Kermack-McKendrick SIR Model
The Kermack–McKendrick susceptible/infected/removed (SIR) model is one of the simplest possible descriptions of a viral outbreak . After normalizing variables, it depends on only one shape parameter, which determines skew-asymmetry of the distribution of infected individuals across time. Any simpler logistic model of  cannot account for asymmetry, unless the differential equation is solved by an error-prone application of Euler's method . This Demonstration shows that erroneous solution of the logistic equation produces a 99.9% accurate, discrete solution of the SIR differential equations over a limited range of the parameter space (see Details). These are called "logistic peaks".
The Kermack–McKendrick model is a set of three differential equations:
which together preserve the total population count, . The third equation is not necessary, and the first two are simplified by dividing out the constant , that is, transforming for all . Furthermore, the first equation entails a logarithmic derivative, so , which simplifies the second equation to read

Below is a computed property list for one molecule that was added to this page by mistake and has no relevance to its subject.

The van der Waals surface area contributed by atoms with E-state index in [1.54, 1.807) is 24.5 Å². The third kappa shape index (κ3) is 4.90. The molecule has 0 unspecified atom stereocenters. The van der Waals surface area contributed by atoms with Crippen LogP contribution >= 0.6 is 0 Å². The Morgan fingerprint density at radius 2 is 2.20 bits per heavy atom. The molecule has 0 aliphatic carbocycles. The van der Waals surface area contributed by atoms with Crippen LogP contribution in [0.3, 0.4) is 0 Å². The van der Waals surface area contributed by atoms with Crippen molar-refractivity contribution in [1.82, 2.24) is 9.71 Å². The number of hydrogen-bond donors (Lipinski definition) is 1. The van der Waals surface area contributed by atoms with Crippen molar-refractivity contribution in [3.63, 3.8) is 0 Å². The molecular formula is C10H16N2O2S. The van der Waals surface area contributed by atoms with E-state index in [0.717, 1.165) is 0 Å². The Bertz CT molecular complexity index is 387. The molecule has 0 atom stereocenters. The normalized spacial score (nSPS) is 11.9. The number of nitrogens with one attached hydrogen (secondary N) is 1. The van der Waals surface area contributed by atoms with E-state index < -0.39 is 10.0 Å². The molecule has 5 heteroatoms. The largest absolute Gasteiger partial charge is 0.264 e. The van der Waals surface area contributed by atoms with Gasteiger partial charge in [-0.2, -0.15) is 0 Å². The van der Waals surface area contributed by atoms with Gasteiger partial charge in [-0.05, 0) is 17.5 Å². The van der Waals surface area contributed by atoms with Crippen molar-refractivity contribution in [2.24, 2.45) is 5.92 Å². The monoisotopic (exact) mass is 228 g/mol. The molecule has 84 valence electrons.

This form has only one dependent and one independent variable, but it is not an ordinary differential equation. A more simple alternative is the logistic equation
Population count is a sigmoid similar to , so compares naturally to . A discrete approximation to can be found by Euler's method,
According to the overshoot error of Euler's method, turns out to have asymmetry comparable to when, say, . Over this range, a cubic function,
does a satisfactory job of converting , with . Using this function (and adjusting scale parameters as necessary) a 99.9% accurate, discrete solution of the SIR equations is achieved (see the source code for more details).
This range of solutions gives one answer to the question: how do the SIR equations relate to the logistic equation? For the range of valid parameters, the identity between logistic and SIR solutions allows an SIR-compliant fit function to be computed via the simpler logistic iteration. There is an argument that discrete fit functions are less useful than their continuous counterparts. We have recently shown in another Demonstration  that this argument is not too serious. When data has significant variance, it often needs to be binned. Fitting by discrete or continuous functions then produces relatively similar results. The discrete method may even be preferable because it is computationally fast.
 E. W. Weisstein. "Kermack–McKendrick Model" from Wolfram MathWorld—A Wolfram Web Resource. (Apr 27, 2020) mathworld.wolfram.com/Kermack-McKendrickModel.html (Wolfram MathWorld).
 B. Klee. "Summer Insect Pandemics in the United States" from the Wolfram Demonstrations Project—A Wolfram Web Resource. (Apr 27, 2020) demonstrations.wolfram.com/SummerInsectPandemicsInTheUnitedStates.